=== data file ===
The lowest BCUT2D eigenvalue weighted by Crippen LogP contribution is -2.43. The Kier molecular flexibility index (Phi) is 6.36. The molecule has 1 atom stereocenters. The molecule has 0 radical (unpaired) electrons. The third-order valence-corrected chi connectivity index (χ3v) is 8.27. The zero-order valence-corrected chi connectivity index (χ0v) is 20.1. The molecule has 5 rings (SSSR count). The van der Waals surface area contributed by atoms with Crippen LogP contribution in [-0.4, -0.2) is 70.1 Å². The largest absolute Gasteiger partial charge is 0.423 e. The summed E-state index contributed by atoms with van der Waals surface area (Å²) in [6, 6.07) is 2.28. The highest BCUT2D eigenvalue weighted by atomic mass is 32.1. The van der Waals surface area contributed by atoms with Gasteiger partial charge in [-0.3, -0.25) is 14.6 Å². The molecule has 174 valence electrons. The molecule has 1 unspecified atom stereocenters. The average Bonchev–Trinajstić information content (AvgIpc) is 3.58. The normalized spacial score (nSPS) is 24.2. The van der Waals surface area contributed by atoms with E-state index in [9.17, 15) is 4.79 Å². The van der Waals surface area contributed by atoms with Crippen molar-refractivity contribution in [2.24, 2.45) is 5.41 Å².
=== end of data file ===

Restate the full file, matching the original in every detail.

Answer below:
The lowest BCUT2D eigenvalue weighted by Crippen LogP contribution is -2.43. The Kier molecular flexibility index (Phi) is 6.36. The molecule has 1 atom stereocenters. The molecule has 0 radical (unpaired) electrons. The third-order valence-corrected chi connectivity index (χ3v) is 8.27. The zero-order valence-corrected chi connectivity index (χ0v) is 20.1. The molecule has 5 rings (SSSR count). The van der Waals surface area contributed by atoms with Crippen LogP contribution in [-0.4, -0.2) is 70.1 Å². The largest absolute Gasteiger partial charge is 0.423 e. The summed E-state index contributed by atoms with van der Waals surface area (Å²) in [6, 6.07) is 2.28. The highest BCUT2D eigenvalue weighted by atomic mass is 32.1. The van der Waals surface area contributed by atoms with Gasteiger partial charge in [-0.3, -0.25) is 14.6 Å². The molecule has 174 valence electrons. The molecule has 1 unspecified atom stereocenters. The average Bonchev–Trinajstić information content (AvgIpc) is 3.58. The normalized spacial score (nSPS) is 24.2. The van der Waals surface area contributed by atoms with E-state index in [9.17, 15) is 4.79 Å². The van der Waals surface area contributed by atoms with Crippen molar-refractivity contribution in [2.24, 2.45) is 5.41 Å².